(Photos by Ambre Giovanni, The Eastern Door)
As Kanehsata’kehró:non rolled in on Tuesday morning at a disputed site just outside the Village of Oka, they noticed the new street names and stop signs.
So they decided to erect some of their own.
“Saviez-vous que c’est une terre contestée?” read one, while another simple read “Homeland security,” as the men nailed them to telephone poles.
With the Surete du Quebec’s liaison officer to Kanesatake sitting close by in his vehicle, Ellen Gabriel once again read a statement opposing any development on Mohawk Territory.
“Canada has historically had unclean hands,” Gabriel read. “This dispute could have been averted back in 1990 if Canada had acted honourably and respected the recommendation of former minister of Indian Affairs for Quebec, John Ciaccia, to revert all the disputed land back to the original owners, the Kanien’kehá:ka Nation in Kanehsatà:ke.”
“We are here today to reiterate our opposition to the ‘Plan d’Urbanization” by the Municipalité d’Oka and the continued sale of Kanien’kehá:ka traditional lands in Kanehsatà:ke, known as Oka,” she read.
The site, at the end of Champlain and Verger streets, is called the Collines d’Oka, and there continues to be movement by developer Gregoire Gollin, in spite of the protestors’ objections to halt all development there, to add to pine trees previously cut after they were supposed to be spared.
“We also want to reiterate our message to the public and the residents of the homes on these disputed lands that we do not intend to take away anyone’s home nor ask for their keys,” the statement says.
“We respect their rights to have peace and security for their families lives. We ask that the same respect be given to the Kanien’kehá:ka peoples of Kanehsatà:ke.”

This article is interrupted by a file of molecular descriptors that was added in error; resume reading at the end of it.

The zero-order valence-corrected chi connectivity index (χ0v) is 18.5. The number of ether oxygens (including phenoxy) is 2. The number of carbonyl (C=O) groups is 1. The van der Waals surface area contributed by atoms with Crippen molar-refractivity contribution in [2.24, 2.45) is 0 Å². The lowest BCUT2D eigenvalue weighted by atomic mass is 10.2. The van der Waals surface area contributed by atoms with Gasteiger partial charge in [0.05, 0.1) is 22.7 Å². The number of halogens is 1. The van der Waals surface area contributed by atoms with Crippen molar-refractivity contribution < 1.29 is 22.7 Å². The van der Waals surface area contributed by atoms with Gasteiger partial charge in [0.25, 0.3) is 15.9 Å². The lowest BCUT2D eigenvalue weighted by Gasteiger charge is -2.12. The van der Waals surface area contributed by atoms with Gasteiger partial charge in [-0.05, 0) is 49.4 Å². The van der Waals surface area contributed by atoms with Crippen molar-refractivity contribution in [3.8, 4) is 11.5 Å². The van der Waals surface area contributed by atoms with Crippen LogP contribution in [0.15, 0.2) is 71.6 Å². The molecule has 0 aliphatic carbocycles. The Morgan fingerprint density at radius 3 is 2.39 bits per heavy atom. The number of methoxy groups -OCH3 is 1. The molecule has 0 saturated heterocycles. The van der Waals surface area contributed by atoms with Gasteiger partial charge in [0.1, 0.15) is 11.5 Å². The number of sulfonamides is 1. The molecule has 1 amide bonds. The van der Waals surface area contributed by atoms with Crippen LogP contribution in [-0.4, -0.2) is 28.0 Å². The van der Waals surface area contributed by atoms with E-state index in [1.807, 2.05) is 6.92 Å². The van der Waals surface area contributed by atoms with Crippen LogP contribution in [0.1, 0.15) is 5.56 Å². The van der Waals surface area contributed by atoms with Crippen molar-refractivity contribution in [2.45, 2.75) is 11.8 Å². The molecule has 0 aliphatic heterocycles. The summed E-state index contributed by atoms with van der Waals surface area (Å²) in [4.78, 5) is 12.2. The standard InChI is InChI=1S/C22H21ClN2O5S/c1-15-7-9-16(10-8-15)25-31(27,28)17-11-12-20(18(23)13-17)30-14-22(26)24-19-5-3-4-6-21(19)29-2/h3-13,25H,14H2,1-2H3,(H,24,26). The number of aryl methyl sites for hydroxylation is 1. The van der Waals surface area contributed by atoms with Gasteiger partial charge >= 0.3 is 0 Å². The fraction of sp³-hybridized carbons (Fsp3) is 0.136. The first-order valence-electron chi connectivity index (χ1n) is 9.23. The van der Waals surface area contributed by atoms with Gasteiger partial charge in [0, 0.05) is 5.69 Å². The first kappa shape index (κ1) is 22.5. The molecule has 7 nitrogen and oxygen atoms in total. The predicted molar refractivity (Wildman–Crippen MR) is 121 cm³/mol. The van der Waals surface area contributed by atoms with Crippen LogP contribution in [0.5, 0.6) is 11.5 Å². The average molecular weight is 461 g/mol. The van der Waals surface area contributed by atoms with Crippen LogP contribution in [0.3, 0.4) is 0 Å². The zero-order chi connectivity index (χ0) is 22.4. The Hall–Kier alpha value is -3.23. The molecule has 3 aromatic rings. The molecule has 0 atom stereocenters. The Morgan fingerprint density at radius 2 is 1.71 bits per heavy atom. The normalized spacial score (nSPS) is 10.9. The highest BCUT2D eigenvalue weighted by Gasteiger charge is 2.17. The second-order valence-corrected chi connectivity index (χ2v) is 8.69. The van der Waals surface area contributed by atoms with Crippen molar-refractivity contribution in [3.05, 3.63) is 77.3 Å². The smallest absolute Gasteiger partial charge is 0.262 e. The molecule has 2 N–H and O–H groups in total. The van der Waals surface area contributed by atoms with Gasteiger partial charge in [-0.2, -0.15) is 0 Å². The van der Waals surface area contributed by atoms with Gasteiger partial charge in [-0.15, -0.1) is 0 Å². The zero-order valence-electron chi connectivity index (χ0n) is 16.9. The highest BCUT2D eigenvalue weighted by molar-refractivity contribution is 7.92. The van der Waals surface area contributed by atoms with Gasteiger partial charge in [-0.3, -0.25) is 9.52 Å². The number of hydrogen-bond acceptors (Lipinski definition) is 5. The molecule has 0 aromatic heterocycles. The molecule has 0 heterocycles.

Later, Gabriel was asked a few questions by The Eastern Door.
“This coming Saturday, August 12 (tomorrow), we’re going to be having a march from Oka Park because that is also another disputed land area. Presently, Archeo-Quebec and the government of Quebec has issued permits for archeologists to take more of our cultural heritage from the park, and they allowed the public to come in and dig, so we also demand that this also be addressed as part of the disputes we have with the colonizer and Canada,” said Gabriel, with the march eventually slated to end up at the disputed site.
Those present had a message to Oka mayor Pascal Quevillon, Ottawa and Quebec, a peaceful one with hopes of getting across the same point from the last 27 years: give the land back to the community immediately and stop ignoring the people.
“We hope the Canadian public will put pressure on the government of Canada and Quebec, and the municipality of Oka to resolves this issue and sit down with the legitimate rights holders…in resolving this 300-year old land dispute,” said Gabriel.
“This is not conducive to reconciliation as prime minister Justin Trudeau has stated,” said Gabriel, adding Quebec has to join Canada in implementing the United Nations Declaration of the Rights of Indigenous Peoples.